Archive for the ‘archetype in action’ tag
Today’s photo could be considered “flawed” because of the over exposure at the top. But, it serves a purpose for me because of the excessive light from the sun. Light. Consciousness. Having taught developmental psychology for a number of years, I can’t help but think of that journey of development from the pre-natal waters in darkness, to the bloom of full adulthood when one is standing tall in the light, tall and proud. It is a long journey that is all uphill. But, like this photo, once one has crested the bridge of life, it is necessary to descend, to move back toward the darkness, towards death where human consciousness is no longer.
I want this post to focus on the high point of the bridge. If one looks into the water, into the reflections of consciousness in the body of the collective and personal unconscious, one sees what is not evident above the water, above the bridge. One sees that the self that walks this bridge, must go over the sun, go over the father in order to become a full adult. It’s about becoming the authority over one’s self rather than allowing one’s self to be the subject of the authority of others, especially one’s personal father, or the collective father represented in one’s community, one’s country, one’s religion.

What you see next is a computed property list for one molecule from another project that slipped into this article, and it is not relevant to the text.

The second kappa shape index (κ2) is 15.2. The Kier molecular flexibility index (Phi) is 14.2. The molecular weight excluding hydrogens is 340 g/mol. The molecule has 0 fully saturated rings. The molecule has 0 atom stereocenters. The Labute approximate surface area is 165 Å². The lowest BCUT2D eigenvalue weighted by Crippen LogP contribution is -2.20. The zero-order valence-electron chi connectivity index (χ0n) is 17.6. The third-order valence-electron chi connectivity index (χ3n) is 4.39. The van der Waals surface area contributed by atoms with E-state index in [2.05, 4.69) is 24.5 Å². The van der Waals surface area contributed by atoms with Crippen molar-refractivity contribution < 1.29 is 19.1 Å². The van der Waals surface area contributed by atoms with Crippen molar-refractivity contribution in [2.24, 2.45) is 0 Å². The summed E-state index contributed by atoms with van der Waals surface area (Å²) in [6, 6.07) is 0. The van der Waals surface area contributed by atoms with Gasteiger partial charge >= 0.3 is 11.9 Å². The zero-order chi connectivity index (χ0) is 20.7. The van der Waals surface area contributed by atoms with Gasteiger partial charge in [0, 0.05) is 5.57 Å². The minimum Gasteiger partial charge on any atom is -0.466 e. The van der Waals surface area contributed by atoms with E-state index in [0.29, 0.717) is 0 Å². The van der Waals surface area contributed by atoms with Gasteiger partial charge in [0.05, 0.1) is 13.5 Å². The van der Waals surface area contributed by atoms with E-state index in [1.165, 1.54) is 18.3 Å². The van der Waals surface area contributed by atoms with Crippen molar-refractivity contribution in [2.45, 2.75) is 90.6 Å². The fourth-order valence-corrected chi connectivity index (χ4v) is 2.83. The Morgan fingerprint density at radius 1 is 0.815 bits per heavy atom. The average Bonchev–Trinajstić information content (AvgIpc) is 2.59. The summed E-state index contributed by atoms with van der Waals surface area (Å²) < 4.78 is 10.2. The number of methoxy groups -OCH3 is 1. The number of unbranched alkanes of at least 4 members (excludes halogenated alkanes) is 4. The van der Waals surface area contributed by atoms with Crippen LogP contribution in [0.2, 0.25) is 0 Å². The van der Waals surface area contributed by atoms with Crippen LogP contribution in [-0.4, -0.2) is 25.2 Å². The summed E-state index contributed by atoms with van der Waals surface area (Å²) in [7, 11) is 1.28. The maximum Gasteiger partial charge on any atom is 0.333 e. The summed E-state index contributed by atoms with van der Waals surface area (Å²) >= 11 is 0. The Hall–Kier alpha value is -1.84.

“Also associated with the father imago is the issue of authority. By whose authority do we live our lives, make our decisions, practice our professions, conduct our journeys? Authority as concept is neutral; in praxis it is always valenced. Any authority, no matter how benign an well-intentioned, can exclude its opposite and over time become oppressive. No child can ever wholly evolve into his or her own truth without finding an authentic inner authority. For this reason, the individuation process obliges some form of overthrow of the external authority, whether modeled by the personal parent, the broader culture, or the resident tribal deity.” (Hollis, Mythologems, p. 47)
As one grows up, one discovers self as a separate being. One also discovers that one is helpless at first and must depend upon the Mother and the Father. The original power of these two figures are grounded as archetypes into our very soul. The Mother as nurturer and as the source of life. The Father as authority and the energy of life. The task of growing up leads us to overthrow their authority. Rather than to have one’s father’s voice echo in one’s head and heart guiding all of one’s decisions, one must become the authority. One shifts from being the child to the adult, from being the “subject” to the ruler. One shifts from being a member of a church to being at one with deity, to finding that there is no separation between self and deity.
It’s a long journey, not an easy one. It is a journey that leaves one alone in so many ways. Individuation. And when one has completed the journey, one returns to being at one with others seeing that there is no real separation between self and other as all are part of the whole.